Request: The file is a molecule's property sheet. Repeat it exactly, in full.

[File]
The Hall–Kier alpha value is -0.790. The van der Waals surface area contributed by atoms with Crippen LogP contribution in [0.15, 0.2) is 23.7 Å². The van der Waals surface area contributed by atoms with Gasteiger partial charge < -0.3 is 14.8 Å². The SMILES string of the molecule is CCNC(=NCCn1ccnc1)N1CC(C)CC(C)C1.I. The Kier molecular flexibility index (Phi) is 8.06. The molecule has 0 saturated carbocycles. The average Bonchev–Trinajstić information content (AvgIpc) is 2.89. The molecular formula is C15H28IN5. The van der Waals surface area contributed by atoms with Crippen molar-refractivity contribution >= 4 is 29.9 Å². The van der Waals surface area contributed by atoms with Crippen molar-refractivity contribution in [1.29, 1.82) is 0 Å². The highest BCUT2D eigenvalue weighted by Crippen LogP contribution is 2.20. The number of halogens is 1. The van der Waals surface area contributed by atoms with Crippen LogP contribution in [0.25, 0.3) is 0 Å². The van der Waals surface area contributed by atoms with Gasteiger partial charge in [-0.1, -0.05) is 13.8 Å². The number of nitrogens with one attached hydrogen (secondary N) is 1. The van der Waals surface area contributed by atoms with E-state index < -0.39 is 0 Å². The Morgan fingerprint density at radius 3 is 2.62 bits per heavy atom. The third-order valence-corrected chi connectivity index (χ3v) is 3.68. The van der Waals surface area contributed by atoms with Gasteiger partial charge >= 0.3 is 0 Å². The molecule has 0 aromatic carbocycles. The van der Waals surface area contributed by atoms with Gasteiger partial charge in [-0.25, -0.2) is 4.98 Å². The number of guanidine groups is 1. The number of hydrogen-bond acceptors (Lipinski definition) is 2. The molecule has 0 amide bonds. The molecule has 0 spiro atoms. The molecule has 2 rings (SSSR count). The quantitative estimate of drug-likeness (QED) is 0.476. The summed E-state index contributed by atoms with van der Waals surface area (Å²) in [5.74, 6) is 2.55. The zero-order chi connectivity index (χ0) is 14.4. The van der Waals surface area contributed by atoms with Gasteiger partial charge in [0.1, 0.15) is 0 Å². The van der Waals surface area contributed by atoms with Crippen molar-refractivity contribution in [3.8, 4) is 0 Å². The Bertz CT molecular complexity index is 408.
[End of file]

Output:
The Hall–Kier alpha value is -0.790. The van der Waals surface area contributed by atoms with Crippen LogP contribution in [0.15, 0.2) is 23.7 Å². The van der Waals surface area contributed by atoms with Gasteiger partial charge < -0.3 is 14.8 Å². The SMILES string of the molecule is CCNC(=NCCn1ccnc1)N1CC(C)CC(C)C1.I. The Kier molecular flexibility index (Phi) is 8.06. The molecule has 0 saturated carbocycles. The average Bonchev–Trinajstić information content (AvgIpc) is 2.89. The molecular formula is C15H28IN5. The van der Waals surface area contributed by atoms with Crippen molar-refractivity contribution >= 4 is 29.9 Å². The van der Waals surface area contributed by atoms with Crippen molar-refractivity contribution in [1.29, 1.82) is 0 Å². The highest BCUT2D eigenvalue weighted by Crippen LogP contribution is 2.20. The number of halogens is 1. The van der Waals surface area contributed by atoms with Crippen LogP contribution in [0.25, 0.3) is 0 Å². The van der Waals surface area contributed by atoms with Gasteiger partial charge in [-0.1, -0.05) is 13.8 Å². The number of nitrogens with one attached hydrogen (secondary N) is 1. The van der Waals surface area contributed by atoms with E-state index < -0.39 is 0 Å². The Morgan fingerprint density at radius 3 is 2.62 bits per heavy atom. The third-order valence-corrected chi connectivity index (χ3v) is 3.68. The van der Waals surface area contributed by atoms with Gasteiger partial charge >= 0.3 is 0 Å². The molecule has 0 aromatic carbocycles. The van der Waals surface area contributed by atoms with Gasteiger partial charge in [-0.25, -0.2) is 4.98 Å². The number of guanidine groups is 1. The number of hydrogen-bond acceptors (Lipinski definition) is 2. The molecule has 0 amide bonds. The molecule has 0 spiro atoms. The molecule has 2 rings (SSSR count). The quantitative estimate of drug-likeness (QED) is 0.476. The summed E-state index contributed by atoms with van der Waals surface area (Å²) in [5.74, 6) is 2.55. The zero-order chi connectivity index (χ0) is 14.4. The van der Waals surface area contributed by atoms with Gasteiger partial charge in [0.1, 0.15) is 0 Å². The van der Waals surface area contributed by atoms with Crippen molar-refractivity contribution in [3.8, 4) is 0 Å². The Bertz CT molecular complexity index is 408.